Eustress and the Positive Effects of Stress

We hear so much about negative effects of stress on health, but we seldom hear anything about positive effects of stress. Not all of the effects of stress are negative. Let's explore what are the positive effects of stress.

positive effects of stress

First of all, let's look at what is stress. We all know what stress feels like - tension, pressure, butterflies in the stomach, nervous, or too much to do.

The first person who defined stress was Hans Seley, the "father" of stress research. He defined stress as: The body's nonspecific response to a demand placed on it. What he means is that your body has a certain reaction to any demands that are placed on you (physically, psychologically, or mentally).

Seley identified two types of stress: good stress and harmful stress.

Seley called the good stress "eustress".

Stress is like spice - in the right proportion it enhances the flavor of a dish.
Too little produces a bland, dull meal; too much may choke you.
~Donald Tubesing

So, what are the positive effects of stress?

Good stress - eustress - is the spark that drives us to achieve more, to improve the quality of our life, to ask for a raise, to fight for justice, or simply to go on a holiday.

Challenge and thrill are part of stress.

Stress pushes you to grow, to change, to fight, and to adapt. All life events, even positive ones, cause a certain degree of stress. For example getting a new job is a positive change, getting married, falling in love, getting a raise, winning a tennis match.

The challenge of a new situation and the stimulation that it creates might be beneficial to someone's life. It may propel someone to take a risk and take a course at University, or to go out and meet new people, to take on a new hobby, or to learn new sport.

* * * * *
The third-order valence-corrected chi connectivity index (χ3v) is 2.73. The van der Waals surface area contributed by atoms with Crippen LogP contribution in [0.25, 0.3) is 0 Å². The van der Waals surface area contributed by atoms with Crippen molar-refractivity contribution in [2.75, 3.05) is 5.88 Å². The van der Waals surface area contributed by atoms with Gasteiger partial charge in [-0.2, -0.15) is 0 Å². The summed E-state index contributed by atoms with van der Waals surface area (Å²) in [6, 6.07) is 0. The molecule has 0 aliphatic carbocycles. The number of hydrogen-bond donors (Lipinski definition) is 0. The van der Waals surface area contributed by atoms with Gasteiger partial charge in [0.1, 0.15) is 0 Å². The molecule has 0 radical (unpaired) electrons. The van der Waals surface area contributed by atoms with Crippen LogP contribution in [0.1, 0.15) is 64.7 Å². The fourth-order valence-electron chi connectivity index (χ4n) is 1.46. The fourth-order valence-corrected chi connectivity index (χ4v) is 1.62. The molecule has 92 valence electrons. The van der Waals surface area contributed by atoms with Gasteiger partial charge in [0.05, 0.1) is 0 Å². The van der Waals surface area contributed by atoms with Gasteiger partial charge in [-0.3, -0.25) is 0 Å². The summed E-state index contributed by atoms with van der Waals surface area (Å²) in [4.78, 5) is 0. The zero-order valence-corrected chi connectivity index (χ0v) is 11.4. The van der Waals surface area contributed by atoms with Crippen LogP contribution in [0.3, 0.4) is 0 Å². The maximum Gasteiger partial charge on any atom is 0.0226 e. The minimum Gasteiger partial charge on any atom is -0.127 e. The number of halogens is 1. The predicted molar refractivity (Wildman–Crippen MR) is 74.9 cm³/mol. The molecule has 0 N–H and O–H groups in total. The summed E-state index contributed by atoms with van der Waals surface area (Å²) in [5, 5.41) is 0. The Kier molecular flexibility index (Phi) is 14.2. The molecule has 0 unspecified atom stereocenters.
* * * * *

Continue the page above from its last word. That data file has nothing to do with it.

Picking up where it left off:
Too little stress leads to boredom. Lack of motivation. Unfulfilled dreams and desires. Not reaching your potential. Low self esteem.

Stress and your brain

Too much stress is harmful for your brain, but so is too little. British researchers found that while chronic exposure to high levels of cortisol damaged hippocampus, the right amount of this hormone could actually enhance learning and memory. That is, the right amount of stress - eustress - is good for your brain.

So, how do we know when it is too much stress or just the right amount of stress?

That varies from person to person. Stress becomes harmful when it exceeds our ability to cope. Seley called this harmful stress "distress".

Continue from Positive Effects of Stress to Causes of Stress.

Related Articles:
Effects of Stress on the Brain
Long Term Effects of Stress
Physiological Effects of Stress
Psychological Effects of Stress


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